“But you did get hurt?” she pressed.

“Hmm, yes. Quite the novelty actually,” he grinned. And how was it possible that he looked so much like an excited little boy with a new toy right now?

“So this would work on you?” she asked, waving her gun at him.

He cocked his head in contemplation. There was something distinctly avian in the sharpness of the gesture. Thinking back, she realized just how inhuman even many of the small things like this that he did were. The way he always circled their suspects, that cat-like air of playing with one’s food. The way he watched people, too long and too intent to be considered polite, and the way he would sometimes open his mouth and breathe deeply, and she would swear he was scenting the air.

“Do you know, I’m not actually sure,” he finally answered her.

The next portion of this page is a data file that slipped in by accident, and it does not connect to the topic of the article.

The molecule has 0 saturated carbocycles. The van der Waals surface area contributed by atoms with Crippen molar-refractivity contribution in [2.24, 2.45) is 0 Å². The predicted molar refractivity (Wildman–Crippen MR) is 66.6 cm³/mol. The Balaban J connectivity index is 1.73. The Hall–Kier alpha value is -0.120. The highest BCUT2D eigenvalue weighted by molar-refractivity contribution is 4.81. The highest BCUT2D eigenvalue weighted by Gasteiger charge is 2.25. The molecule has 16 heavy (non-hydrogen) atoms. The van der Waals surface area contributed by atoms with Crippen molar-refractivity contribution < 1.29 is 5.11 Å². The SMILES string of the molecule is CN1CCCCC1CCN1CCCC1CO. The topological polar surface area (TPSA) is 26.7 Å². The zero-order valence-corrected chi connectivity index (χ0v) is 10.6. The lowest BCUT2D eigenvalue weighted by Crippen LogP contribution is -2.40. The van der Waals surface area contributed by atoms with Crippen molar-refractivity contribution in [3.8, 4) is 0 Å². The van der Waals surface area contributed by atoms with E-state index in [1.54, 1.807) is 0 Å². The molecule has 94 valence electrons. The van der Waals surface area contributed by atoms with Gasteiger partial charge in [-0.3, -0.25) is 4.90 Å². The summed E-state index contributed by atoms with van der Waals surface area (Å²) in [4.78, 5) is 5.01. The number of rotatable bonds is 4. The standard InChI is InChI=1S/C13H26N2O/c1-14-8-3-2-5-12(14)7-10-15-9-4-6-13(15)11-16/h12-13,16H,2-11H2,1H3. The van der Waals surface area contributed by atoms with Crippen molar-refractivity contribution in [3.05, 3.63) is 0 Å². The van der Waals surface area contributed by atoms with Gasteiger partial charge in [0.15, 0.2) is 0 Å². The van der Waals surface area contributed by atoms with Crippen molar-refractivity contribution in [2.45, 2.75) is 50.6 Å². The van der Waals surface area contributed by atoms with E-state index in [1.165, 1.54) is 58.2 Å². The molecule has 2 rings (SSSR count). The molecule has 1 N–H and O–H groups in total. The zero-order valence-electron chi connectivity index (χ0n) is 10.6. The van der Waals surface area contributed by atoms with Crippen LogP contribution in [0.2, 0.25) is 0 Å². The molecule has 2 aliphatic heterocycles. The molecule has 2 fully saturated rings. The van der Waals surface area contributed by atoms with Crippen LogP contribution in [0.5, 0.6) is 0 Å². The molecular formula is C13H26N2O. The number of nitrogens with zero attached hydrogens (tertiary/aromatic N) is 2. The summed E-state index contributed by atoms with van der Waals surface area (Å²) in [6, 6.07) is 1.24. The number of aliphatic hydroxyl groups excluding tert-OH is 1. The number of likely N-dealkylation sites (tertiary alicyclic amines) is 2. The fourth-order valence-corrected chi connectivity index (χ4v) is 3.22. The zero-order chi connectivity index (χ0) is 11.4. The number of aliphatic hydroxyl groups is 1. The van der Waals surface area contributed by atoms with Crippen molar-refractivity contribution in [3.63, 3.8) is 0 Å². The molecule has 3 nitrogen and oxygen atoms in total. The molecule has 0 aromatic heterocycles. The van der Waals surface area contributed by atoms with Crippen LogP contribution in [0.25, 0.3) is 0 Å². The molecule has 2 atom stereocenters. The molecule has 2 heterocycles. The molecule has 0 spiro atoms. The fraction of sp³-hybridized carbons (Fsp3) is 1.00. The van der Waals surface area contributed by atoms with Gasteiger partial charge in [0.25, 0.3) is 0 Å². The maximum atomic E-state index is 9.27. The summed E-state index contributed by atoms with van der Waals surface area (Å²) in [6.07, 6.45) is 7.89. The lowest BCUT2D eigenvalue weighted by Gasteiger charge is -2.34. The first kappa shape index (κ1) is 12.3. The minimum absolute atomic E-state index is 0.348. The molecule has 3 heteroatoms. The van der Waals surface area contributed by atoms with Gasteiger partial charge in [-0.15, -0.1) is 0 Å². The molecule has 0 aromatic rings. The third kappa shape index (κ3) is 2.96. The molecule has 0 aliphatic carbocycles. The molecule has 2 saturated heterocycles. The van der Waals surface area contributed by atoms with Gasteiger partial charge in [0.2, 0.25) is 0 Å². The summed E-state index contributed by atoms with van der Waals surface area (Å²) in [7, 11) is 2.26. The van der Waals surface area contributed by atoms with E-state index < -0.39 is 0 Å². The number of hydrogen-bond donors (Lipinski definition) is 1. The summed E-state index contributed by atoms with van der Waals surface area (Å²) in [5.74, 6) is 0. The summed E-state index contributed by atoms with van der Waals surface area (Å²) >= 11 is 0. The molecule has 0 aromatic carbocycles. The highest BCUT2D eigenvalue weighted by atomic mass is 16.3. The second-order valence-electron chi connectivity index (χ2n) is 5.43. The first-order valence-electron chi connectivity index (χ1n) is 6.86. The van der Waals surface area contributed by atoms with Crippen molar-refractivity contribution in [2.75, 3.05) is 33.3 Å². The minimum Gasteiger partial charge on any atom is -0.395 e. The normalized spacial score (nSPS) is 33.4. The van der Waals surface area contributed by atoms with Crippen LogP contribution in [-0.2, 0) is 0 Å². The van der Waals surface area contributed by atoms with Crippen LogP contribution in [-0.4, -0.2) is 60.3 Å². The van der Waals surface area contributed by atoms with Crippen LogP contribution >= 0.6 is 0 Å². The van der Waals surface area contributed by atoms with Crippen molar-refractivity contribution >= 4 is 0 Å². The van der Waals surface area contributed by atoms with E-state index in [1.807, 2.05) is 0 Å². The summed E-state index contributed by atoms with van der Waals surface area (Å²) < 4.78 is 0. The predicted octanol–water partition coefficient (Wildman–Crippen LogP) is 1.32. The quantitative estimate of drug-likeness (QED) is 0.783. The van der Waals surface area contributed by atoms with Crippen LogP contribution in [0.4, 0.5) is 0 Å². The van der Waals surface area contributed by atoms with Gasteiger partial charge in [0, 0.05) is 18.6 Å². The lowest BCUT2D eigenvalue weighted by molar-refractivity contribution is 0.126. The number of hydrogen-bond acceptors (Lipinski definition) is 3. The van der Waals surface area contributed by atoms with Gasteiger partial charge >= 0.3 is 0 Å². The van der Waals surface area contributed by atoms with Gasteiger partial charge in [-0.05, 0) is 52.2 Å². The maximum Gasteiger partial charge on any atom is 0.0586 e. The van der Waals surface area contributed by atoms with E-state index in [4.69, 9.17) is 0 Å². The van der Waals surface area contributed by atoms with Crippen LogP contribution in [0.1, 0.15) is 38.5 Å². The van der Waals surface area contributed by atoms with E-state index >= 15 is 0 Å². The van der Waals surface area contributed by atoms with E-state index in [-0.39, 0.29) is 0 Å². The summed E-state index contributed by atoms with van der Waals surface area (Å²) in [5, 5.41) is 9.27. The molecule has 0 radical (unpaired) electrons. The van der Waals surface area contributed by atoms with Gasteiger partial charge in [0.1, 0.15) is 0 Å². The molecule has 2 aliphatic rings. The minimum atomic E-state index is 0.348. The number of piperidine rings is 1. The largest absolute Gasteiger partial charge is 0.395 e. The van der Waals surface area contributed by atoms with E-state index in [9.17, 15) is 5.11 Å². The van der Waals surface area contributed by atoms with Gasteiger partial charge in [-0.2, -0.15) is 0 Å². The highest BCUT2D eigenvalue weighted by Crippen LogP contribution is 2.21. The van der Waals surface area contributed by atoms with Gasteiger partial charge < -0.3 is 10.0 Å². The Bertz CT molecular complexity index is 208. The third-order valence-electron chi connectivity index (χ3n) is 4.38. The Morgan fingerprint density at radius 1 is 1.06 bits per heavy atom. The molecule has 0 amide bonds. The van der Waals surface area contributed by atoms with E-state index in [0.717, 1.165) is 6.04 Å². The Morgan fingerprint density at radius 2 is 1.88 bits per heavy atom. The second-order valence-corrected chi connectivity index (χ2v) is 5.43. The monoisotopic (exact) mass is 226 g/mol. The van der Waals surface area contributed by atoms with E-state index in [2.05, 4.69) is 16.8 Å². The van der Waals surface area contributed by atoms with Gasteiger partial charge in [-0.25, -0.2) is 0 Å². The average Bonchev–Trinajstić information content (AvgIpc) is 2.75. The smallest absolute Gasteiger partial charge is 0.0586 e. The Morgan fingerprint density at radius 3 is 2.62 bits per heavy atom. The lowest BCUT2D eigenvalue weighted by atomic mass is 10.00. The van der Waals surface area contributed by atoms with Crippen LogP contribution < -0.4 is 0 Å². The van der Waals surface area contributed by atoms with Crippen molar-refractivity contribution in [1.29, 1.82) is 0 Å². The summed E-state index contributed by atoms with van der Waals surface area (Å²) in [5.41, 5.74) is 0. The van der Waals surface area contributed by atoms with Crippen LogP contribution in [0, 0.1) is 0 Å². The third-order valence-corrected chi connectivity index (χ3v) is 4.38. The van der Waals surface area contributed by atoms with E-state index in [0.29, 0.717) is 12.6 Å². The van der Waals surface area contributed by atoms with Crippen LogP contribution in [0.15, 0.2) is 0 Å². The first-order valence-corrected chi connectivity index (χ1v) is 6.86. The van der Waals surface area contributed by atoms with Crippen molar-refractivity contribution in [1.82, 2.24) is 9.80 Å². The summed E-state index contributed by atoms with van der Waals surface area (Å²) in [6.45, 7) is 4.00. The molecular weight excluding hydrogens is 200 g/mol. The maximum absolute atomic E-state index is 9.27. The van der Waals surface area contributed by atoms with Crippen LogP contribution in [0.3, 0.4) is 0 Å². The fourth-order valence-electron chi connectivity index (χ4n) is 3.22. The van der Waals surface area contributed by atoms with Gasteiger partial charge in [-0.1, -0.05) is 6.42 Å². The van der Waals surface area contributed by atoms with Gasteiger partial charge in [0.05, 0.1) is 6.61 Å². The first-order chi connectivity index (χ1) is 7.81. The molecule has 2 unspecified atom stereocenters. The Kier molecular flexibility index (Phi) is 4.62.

“You’re not sure! How can you not be—”

“Bit of a long story, that,” Lucifer cut her off. “You usually make me vulnerable, but what with recent changes and all I’m not sure…Well, we can test it out later. Not now though!” he rushed to add, eyeing her like he thought she might start firing off any second now. “A little busy at the moment.” He gestured over his shoulder to where Michael and Gabriel had apparently slunk away to to help Amenadiel and Maze tie the monsters up with menacing black shackles.

An awkward silence fell between them, and in the quiet, Chloe’s anxiety began to churn once again in her gut. “Right, so, you’re the Devil. The actual…Devil,” she said, just for something to say.